The 700 MHz auction kicked off today with two rounds of bidding, racking up a total $2.425 billion. Unlike previous auctions, the FCC is keeping secret the leading bidders’ names, revealing them only after the auction concludes. But the bids themselves are public and the biggest bid so far is for the C block, a package of 8 regional licenses covering all 50 states. The open-access spectrum block attracted two bids in two rounds, ending at $2.25 billion for the day. (See the full bidding results on the FCC’s Auction 73 page)
The second and smaller nationwide license, block D, garnered only a single bid, $472 million, in the first round. The D block is shared commercial-public safety band that has generated so much controversy of late. After Frontline Wireless folded earlier this month, the D block has failed to attract another champion, which could mean it will go unclaimed by auction’s end. The bid is far below the $1.3 billion reserve price the FCC has set on the band, and if the lack of interest continues into the later rounds of the auction, the FCC will have to decide whether re-auction the spectrum.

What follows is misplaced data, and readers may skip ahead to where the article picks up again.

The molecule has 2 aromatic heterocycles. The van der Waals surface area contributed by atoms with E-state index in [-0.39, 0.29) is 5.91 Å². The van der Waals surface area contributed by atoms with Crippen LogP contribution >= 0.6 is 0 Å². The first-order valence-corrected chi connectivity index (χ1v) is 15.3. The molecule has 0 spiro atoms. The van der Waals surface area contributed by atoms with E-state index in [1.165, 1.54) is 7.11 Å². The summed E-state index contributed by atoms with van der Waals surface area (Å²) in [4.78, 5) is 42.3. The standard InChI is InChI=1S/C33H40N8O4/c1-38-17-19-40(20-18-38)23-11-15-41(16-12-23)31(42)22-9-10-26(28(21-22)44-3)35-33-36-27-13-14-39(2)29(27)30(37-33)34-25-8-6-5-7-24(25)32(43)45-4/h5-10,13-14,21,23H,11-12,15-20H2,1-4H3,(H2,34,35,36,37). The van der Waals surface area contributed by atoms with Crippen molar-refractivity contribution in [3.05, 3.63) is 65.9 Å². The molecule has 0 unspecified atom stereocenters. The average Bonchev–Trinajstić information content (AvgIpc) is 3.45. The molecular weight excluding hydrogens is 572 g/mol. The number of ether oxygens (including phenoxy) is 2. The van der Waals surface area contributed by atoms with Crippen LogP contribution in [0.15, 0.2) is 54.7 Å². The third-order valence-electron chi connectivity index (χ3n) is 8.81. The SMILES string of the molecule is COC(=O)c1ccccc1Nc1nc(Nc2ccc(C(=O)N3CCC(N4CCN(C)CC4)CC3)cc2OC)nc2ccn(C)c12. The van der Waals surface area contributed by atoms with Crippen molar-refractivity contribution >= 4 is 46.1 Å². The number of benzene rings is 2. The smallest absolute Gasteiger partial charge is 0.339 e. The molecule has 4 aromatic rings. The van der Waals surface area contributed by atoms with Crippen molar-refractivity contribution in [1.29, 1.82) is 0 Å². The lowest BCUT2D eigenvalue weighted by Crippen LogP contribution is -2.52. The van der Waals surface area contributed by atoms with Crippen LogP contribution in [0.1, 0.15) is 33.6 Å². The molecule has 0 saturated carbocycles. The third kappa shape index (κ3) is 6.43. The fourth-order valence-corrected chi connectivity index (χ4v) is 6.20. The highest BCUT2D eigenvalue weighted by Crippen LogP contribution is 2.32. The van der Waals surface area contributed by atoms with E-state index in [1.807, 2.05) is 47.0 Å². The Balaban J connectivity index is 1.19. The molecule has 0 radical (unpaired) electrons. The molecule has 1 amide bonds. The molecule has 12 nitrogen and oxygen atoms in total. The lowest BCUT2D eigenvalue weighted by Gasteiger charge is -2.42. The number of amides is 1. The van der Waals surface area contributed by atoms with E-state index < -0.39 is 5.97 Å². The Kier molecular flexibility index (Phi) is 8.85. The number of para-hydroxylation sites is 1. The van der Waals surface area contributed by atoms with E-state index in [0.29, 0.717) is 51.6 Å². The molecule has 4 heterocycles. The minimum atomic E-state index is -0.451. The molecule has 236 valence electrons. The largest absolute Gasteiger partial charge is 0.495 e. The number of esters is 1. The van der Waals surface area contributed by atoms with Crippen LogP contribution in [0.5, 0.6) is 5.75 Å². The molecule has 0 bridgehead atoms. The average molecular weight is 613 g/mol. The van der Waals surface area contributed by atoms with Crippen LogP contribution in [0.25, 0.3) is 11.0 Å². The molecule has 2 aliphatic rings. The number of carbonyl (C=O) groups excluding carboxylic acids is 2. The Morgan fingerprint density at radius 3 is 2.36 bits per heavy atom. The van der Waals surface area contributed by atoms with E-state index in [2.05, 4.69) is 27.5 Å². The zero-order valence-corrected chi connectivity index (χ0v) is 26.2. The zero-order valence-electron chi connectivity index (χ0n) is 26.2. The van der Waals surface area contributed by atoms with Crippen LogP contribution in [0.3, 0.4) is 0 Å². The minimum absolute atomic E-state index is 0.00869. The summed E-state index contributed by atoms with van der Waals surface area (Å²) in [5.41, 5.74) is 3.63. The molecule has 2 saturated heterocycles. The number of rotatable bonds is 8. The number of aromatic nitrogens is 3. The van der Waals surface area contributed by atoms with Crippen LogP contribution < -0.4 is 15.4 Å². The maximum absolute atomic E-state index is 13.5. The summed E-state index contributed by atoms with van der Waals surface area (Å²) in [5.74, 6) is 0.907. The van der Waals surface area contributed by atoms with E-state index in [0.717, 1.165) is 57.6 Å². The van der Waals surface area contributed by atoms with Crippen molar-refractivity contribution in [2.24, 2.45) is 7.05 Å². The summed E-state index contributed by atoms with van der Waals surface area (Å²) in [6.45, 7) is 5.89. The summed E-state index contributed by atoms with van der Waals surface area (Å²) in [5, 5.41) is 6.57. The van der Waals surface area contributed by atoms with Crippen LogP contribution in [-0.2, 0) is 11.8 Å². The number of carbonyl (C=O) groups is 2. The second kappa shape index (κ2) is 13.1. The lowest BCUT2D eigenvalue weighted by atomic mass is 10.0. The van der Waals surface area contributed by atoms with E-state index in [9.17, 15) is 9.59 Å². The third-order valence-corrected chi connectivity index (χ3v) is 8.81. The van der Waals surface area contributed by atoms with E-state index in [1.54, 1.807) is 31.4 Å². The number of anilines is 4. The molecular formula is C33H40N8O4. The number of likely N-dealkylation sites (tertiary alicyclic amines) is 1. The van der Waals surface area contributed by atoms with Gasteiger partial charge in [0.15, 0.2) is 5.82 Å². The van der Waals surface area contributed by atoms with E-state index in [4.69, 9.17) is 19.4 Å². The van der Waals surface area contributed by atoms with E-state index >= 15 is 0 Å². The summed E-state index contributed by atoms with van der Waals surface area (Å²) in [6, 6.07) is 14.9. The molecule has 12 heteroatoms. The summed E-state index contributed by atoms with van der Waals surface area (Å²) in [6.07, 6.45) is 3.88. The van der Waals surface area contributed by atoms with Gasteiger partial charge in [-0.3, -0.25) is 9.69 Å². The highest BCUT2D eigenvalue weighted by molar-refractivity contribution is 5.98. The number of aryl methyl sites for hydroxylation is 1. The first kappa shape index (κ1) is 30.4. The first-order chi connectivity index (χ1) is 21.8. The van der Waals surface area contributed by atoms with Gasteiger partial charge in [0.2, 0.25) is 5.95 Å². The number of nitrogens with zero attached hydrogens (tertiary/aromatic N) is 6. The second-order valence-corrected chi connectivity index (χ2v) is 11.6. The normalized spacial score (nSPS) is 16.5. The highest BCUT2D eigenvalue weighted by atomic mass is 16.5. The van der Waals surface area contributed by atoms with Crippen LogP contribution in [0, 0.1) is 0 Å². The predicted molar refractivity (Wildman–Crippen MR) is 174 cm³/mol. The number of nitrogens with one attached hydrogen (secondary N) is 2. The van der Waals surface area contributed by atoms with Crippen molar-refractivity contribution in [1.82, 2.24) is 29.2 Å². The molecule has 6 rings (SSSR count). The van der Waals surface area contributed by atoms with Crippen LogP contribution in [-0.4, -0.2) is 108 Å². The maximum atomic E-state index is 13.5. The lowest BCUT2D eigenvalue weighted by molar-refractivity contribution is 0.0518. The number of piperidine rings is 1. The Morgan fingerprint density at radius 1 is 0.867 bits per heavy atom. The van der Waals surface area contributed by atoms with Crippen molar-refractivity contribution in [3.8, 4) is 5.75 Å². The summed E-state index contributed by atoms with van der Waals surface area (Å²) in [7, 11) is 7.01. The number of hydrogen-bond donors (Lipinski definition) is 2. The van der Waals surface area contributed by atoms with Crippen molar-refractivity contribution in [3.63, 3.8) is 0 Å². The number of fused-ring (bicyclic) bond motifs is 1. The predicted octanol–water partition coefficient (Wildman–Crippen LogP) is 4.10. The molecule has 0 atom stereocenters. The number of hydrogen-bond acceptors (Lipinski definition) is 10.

“It was taken for granted that Frontline was going to be the company running that shared public safety network,” said Bill Ho, wireless services analyst for Current Analysis. “No one seems to be stepping into their place.” The requirements for entry in D block are much higher than for the other licenses, Ho said. Even the mega-sized C block can be split into 7 regional licenses, but the winner of the D block had to prove to FCC that they could maintain a nationwide network that not only integrate with thousands of emergency agencies across the country, but prioritize their communications, he said. “Anyone who bids on that spectrum really has to know what they’re getting into,” Ho said. “This would be a huge blow to public safety if no one bids on it.”
Whoever the initial mystery bidder is, it might face challengers, if not in the upcoming rounds then when the auction appears to be coming to close. Spectrum is such a valuable resource, operators may not be able to resist picking up 22 MHz nationwide license for a measly $1.3 billion (Verizon Wireless has paid as much in $1 billion for 10 MHz of spectrum in New York City alone). But they’ll have to weigh those against the stipulations on the spectrum. Not only will they have to deploy the dual-use public-private network, the FCC’s usual leniency towards rolling out networks in a timely manner probably won’t apply. The carrier that wins it will be expected to build a nationwide network and build it fast.